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Knicks rookie Kristaps Porzingis: I have to avoid 'stupid fouls'

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Cavs pull away in second half to top Knicks (1:54)

Trailing by 11 points in the third quarter, LeBron James scores 11 of his 23 points in the fourth quarter as the Cavs defeat the Knicks 96-86. (1:54)

CLEVELAND -- This season will be full of learning experiences for Kristaps Porzingis.

Lesson No. 1 arrived late Wednesday night in Cleveland.

The New York Knicks and Cleveland Cavaliers were tied 75-75 when Porzingis picked up his fifth foul and headed to the bench. He returned four minutes later, but it was way too late.

New York had fallen behind by nine, the outcome essentially decided.

"I've got to be available in those moments," Porzingis said after the Knicks' 96-86 loss to the Cavs.

The rookie's foul trouble wasn't the only reason New York (2-3) lost a winnable game Wednesday.

(The Knicks hit just 33 percent of their shots in the second half and were outscored 24-0 on the fast break.)

But Porzingis' development is one of the most important aspects of this Knicks season. And he seems to understand that.

"I just have to be smarter and not commit some stupid fouls that don't matter that much," he said late Wednesday.

To be fair, Porzingis also had several brilliant moments Wednesday.

He finished with 13 points on 6-for-11 shooting and had two blocks (one on LeBron James), two steals and four rebounds. The rookie's night included another strong putback dunk -- this one over Kevin Love.

"He's figuring some things out pretty quickly," Fisher said.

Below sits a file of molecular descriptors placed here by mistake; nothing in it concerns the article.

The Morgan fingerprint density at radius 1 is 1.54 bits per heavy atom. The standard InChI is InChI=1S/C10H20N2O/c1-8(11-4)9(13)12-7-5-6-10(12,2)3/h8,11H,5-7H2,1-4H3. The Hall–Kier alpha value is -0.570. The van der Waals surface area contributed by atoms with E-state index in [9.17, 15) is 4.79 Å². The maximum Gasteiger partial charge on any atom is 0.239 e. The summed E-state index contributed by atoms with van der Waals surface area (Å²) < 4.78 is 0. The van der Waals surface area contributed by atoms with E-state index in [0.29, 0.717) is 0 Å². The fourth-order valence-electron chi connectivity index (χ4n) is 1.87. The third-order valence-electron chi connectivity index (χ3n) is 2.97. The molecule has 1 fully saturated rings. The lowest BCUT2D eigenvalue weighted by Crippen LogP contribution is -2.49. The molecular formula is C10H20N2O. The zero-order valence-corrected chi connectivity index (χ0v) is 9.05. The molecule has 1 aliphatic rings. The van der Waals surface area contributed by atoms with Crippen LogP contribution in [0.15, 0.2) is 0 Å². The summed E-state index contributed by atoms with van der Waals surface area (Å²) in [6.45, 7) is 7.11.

He certainly is. The 20-year-old's averaging 12.0 points and 7.3 rebounds in his first five games.

But there's another, less encouraging, number that sticks out: 6.8.

That's the number of fouls Porzingis has committed per 36 minutes. It's the highest rate in the NBA among players who average at least 20 minutes, according to ESPN Stats & Information.

"I don't think it's necessarily anything he's doing wrong," Fisher said. "He's just learning how to play defense to start the season against some of the best players in the league."

Fisher makes a good point. Porzingis has faced Greg Monroe, Tim Duncan, Nene, Paul Millsap and Love to start the season. Those are tough assignments for any player, let alone a 20-year-old playing in his first NBA games.

He's also still getting used to the speed of NBA guards.

"[They're] much more agile with the ball," he said. "It's really hard to contain them."

It will be interesting to see how Porzingis adjusts his defense in the coming weeks. In his first preseason game, the rookie pulled down only two rebounds in 21 minutes and said afterward it was unacceptable. Two nights later, he had 10 rebounds in the same amount of court time. He now leads all rookies in offensive rebounds per game (2.8).

Can he make the same adjustment when it comes to fouling opponents?

One veteran Knick thinks so.

"It's just experience -- knowing what you can do, what you can't do. KP will get that," Carmelo Anthony said. "He'll learn with more experience."